Operations at Freeport Indonesia’s copper mine in Papua have been affected as more than 50 employees have blocked access to the facility.
Freeport union senior official Albar Sabang told Reuters that the blockade also includes locals who are not employed by the company.
It is believed that workers from seven mining areas in Papua decided to express their disappointment with Freeport’s management, accusing it of firing and suspending their colleagues who recently went on strike.
A union spokeswoman said: “The blockade that is currently happening is being done outside the workers union and was not organised by the union.”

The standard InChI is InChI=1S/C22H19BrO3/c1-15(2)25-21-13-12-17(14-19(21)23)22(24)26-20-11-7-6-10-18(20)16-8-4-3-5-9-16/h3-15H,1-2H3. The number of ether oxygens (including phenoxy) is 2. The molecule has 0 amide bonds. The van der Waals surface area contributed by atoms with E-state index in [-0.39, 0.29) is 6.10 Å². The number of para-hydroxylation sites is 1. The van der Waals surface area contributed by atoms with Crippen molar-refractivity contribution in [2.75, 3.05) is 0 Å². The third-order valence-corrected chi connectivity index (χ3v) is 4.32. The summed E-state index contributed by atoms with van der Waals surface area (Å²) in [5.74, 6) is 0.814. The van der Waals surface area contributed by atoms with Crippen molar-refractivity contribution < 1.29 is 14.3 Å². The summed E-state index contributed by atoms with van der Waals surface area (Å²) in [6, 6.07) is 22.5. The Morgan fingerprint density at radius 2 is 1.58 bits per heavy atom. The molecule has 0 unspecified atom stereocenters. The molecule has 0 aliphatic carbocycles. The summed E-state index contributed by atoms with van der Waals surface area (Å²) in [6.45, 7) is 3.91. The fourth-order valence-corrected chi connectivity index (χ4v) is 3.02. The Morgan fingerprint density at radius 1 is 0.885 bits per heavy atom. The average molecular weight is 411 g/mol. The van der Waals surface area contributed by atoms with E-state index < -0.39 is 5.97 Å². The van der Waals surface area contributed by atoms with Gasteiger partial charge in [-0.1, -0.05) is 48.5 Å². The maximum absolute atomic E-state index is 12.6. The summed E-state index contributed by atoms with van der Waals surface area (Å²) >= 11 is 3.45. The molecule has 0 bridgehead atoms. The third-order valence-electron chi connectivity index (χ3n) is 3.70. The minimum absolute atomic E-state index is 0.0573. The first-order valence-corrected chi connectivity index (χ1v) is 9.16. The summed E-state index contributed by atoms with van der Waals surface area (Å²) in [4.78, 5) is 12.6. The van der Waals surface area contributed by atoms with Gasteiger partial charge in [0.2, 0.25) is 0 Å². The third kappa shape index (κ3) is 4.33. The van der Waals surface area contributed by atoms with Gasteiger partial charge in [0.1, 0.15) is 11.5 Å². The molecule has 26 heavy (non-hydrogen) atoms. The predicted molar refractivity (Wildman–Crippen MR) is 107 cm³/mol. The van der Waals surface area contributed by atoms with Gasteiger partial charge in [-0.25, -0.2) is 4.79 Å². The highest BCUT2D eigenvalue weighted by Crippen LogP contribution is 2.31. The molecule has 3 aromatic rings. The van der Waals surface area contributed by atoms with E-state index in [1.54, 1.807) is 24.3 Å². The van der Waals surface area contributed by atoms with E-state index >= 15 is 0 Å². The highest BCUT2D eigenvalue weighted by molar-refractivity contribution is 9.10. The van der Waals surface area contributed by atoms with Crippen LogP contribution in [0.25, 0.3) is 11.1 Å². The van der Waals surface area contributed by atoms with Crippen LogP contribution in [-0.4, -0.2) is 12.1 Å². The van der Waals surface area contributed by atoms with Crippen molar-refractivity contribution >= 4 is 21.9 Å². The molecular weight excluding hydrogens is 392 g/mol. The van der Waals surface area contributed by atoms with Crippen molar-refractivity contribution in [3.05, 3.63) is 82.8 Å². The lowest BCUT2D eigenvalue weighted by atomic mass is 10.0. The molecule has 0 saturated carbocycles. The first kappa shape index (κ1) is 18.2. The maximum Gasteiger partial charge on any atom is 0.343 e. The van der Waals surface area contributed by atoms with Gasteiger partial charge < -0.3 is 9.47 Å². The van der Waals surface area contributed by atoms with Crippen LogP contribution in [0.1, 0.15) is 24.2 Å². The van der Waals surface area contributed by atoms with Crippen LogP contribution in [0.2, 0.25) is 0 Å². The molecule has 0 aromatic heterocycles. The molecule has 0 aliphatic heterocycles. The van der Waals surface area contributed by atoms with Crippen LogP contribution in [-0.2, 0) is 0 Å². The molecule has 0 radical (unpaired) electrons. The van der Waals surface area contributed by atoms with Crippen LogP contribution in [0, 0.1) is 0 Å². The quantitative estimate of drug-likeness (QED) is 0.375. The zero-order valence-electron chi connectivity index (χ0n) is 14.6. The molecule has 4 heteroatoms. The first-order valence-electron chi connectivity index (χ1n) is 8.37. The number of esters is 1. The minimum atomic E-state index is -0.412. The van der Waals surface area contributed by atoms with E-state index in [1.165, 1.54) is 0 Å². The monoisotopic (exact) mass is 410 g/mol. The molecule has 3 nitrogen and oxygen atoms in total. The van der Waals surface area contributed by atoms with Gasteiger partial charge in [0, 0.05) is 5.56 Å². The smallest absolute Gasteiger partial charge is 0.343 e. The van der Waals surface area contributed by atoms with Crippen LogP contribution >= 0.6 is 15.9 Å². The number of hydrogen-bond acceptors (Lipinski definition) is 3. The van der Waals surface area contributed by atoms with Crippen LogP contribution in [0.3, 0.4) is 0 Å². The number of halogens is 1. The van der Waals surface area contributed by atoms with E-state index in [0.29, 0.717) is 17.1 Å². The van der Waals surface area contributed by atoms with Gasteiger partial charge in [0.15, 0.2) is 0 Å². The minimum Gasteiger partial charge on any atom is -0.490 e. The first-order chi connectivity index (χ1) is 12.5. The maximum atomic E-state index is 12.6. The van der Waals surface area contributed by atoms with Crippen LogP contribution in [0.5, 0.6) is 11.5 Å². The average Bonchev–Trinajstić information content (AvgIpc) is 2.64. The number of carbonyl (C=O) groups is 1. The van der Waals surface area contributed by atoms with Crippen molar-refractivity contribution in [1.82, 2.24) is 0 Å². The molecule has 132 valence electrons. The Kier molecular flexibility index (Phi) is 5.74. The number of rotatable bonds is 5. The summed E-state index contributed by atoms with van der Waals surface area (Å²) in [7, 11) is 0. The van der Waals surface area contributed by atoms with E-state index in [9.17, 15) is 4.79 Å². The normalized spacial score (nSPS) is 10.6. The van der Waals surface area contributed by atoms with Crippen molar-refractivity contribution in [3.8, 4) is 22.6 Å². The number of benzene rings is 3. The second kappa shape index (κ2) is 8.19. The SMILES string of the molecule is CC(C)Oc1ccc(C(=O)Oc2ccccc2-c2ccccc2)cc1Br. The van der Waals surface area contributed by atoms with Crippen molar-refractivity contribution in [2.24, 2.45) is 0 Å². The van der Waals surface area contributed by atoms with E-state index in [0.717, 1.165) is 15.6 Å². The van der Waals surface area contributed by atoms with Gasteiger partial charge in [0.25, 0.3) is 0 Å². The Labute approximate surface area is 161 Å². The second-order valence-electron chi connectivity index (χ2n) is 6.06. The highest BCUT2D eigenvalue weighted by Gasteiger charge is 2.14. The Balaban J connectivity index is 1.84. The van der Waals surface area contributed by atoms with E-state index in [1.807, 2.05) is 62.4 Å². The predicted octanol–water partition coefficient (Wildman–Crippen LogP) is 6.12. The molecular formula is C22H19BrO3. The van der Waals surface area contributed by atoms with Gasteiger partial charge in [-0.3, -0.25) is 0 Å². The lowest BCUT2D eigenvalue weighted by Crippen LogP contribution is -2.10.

The news agency also reported the spokeswoman as saying that, despite the strike, the situation at the mine was not unsafe.
Earlier this week, Freeport said it believed the matter could be settled without causing a major effect to production.
Located in the province of Papua in Indonesia near Puncak Jaya, Grasberg copper mine employees 19,500 people.
The mine is majority-owned by Freeport-McMoRan, which has a 90.64% interest in PT Freeport Indonesia, the principal operating subsidiary in Indonesia. This also includes 9.36% held through its wholly owned subsidiary, PT Indocopper Investama.
The Government of Indonesia owns the remaining 9.36% of PT Freeport Indonesia, which is the local unit of US-based mining company Freeport-McMoRan.
The company, which employs around 24,000 workers, is expected to produce 43% more copper concentrate this year than before, at two million tonnes.
Image: Grasberg copper mine sits in the province of Papua in Indonesia, near Puncak Jaya. Photo: courtesy of Alfindra Primaldhi.